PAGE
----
Inequity aversion or reciprocity? Reciprocity (corrected 29.04)

ECON4260 Spring 2013. Third lecture, topic 3:
Reciprocity (corrected 29.04)
Camerer (2003), pp. 105-117 (2.8.4 can be skipped)
Sobel (2005), Section 3.4
Rabin, M. (1993)
Fehr, E., and S. Gächter (2002)
Inequity aversion or reciprocity?
• Inequity aversion: Outcome‐oriented preferences
• No concern for process
– Why did the outcome occur? Was it intentional? Fair? Who decided? Was there a choice?
• Micro data: αi and βi not stable across games
• One interpretation: – The inequity aversion model fits nicely with experimental evidence because in these contexts, it captures aspects of a more fundamental human drive, reciprocity: The desire to repay kindness with kindness (positive reciprocity) and unkindness by unkindness (negative reciprocity).
The role of intentions
• Ultimatum game
– Assume: Proposer A offers s = 0.2
– Is this offer kind?
• Standard case: Proposer can choose any s [0,1]
• Would perceived kindness of s = 0.2 change if – Proposer could only choose s = 0.2 or s = 0.5?
– Proposer could only choose s = 0.2 or s = 0?
– Proposer could only choose s = 0.2 or s = 1?
• With inequity aversion: – A’s unchosen alternatives do not matter for B
– B’s alternative to {0.8X, 0.2X} is, anyway, {0,0}!
• Self‐interest model: – Unchosen alternatives do not matter.
Impact of unchosen alternatives
• Falk, Fehr, and Fischbacher (2003): On the Nature of Fair Behavior, Ec. Inquiry 41(1), 20‐26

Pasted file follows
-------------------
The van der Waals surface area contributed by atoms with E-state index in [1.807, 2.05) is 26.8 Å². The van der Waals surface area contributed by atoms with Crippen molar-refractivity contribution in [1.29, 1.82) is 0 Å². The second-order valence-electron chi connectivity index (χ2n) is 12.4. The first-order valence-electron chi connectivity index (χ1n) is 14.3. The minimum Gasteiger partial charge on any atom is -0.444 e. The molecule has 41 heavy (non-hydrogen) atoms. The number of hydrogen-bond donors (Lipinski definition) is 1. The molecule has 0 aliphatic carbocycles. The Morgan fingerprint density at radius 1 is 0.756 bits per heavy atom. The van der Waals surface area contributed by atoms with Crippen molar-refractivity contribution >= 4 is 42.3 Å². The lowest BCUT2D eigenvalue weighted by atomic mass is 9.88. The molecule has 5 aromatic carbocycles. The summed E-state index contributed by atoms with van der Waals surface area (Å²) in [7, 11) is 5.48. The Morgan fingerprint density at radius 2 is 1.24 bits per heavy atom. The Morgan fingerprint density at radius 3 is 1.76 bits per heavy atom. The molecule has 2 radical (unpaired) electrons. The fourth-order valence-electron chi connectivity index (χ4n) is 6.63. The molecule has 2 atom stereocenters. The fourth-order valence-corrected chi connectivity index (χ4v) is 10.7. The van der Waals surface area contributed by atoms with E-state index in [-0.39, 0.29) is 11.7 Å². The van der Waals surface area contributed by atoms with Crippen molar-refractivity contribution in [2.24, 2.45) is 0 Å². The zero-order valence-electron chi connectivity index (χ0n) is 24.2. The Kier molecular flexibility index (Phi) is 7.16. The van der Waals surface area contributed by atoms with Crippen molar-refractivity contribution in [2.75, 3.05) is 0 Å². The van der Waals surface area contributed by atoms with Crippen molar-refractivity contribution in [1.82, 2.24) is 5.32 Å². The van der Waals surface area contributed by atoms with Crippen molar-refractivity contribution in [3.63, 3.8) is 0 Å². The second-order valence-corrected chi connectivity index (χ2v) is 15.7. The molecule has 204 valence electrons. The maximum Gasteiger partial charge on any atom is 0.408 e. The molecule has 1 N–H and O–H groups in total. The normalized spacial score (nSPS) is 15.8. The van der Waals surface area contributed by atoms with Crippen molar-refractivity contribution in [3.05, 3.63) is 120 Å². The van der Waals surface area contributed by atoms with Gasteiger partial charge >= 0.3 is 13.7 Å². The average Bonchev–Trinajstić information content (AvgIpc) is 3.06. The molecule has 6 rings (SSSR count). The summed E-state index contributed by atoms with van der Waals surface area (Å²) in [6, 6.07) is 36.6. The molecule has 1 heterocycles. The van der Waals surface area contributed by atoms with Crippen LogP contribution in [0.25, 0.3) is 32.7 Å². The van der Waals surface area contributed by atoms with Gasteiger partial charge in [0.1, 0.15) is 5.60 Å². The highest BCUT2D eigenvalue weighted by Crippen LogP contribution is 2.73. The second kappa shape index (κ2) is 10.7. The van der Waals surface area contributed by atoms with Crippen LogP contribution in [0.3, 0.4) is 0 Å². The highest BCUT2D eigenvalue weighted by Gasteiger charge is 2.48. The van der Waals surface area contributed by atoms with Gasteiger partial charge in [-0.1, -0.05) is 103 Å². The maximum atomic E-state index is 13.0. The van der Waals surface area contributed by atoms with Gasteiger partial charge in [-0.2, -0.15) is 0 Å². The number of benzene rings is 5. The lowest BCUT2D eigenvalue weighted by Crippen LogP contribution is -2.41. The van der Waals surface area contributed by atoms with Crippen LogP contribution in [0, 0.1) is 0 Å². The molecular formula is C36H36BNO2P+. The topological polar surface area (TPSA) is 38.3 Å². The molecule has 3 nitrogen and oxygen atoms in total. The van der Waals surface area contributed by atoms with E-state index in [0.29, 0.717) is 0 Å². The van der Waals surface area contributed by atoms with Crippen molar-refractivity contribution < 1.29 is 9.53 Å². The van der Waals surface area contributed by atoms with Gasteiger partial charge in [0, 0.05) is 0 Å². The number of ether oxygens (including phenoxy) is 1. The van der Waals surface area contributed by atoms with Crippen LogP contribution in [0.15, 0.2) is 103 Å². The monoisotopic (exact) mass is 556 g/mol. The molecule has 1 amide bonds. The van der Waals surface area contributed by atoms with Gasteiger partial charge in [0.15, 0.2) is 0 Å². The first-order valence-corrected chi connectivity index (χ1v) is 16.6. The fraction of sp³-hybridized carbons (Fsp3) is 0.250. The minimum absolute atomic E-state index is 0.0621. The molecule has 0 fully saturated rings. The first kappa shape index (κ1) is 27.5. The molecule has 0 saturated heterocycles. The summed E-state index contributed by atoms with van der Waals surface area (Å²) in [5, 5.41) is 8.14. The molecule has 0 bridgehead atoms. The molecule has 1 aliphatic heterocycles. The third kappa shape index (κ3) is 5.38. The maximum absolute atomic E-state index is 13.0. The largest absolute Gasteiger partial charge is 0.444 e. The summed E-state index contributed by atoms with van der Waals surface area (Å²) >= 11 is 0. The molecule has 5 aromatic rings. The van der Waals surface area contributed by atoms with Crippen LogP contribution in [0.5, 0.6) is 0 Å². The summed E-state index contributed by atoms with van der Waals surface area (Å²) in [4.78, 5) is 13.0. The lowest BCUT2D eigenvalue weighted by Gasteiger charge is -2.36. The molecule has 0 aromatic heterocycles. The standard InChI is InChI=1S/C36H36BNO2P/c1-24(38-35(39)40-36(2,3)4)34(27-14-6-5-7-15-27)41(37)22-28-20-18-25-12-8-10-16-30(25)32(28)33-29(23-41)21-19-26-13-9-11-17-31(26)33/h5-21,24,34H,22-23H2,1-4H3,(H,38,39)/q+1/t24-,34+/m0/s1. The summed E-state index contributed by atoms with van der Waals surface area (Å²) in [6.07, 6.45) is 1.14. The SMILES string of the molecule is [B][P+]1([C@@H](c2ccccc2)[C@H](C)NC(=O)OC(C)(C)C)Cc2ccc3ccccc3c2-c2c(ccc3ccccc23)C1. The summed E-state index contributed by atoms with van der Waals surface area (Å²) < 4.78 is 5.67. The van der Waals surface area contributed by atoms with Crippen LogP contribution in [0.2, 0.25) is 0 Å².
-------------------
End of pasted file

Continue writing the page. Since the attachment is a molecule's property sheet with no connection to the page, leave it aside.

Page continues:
• Binary ultimatum games • Proposer can choose between {8,2} (i.e. s = 0.2) and either
{5,5} (equal sharing, s = 0.5)
{2,8} (responder gets most, s = 0.8)
{8,2} (proposer gets most, s = 0.2 – no real choice!)
{10,0} (proposer gets everything, s = 0)
• Result: Rejections of {8,2} depend strongly on the available unchosen alternatives.
Rejection rates when offered s = 0.2, depending on proposer’s
unchosen alternative.
Hyper‐fair offers
• Ache of Paraguay, Lamelara of Indonesia
– Average offers more than half
– But offers > 0.5 often rejected
– Inequity aversion: Offers > 0.5 will always be accepted
– Potlatch/competitive gift‐giving culture: Large gift can be an insult
• Preference to repay kindness with kindness, meanness with meanness
• I feel bad (good) if I think you’re trying to be mean (kind)
– Paul pays Ann’s bill at a restaurant. Ann thinks Paul does this to insult her, which makes her feel bad
• I feel good (bad) if I can (cannot) repay your meanness (goodness)
– Ann’s pain is reduced if, when leaving the restaurant, she tells Paul that he’s a snobbish fool, insulting him back Modelling reciprocity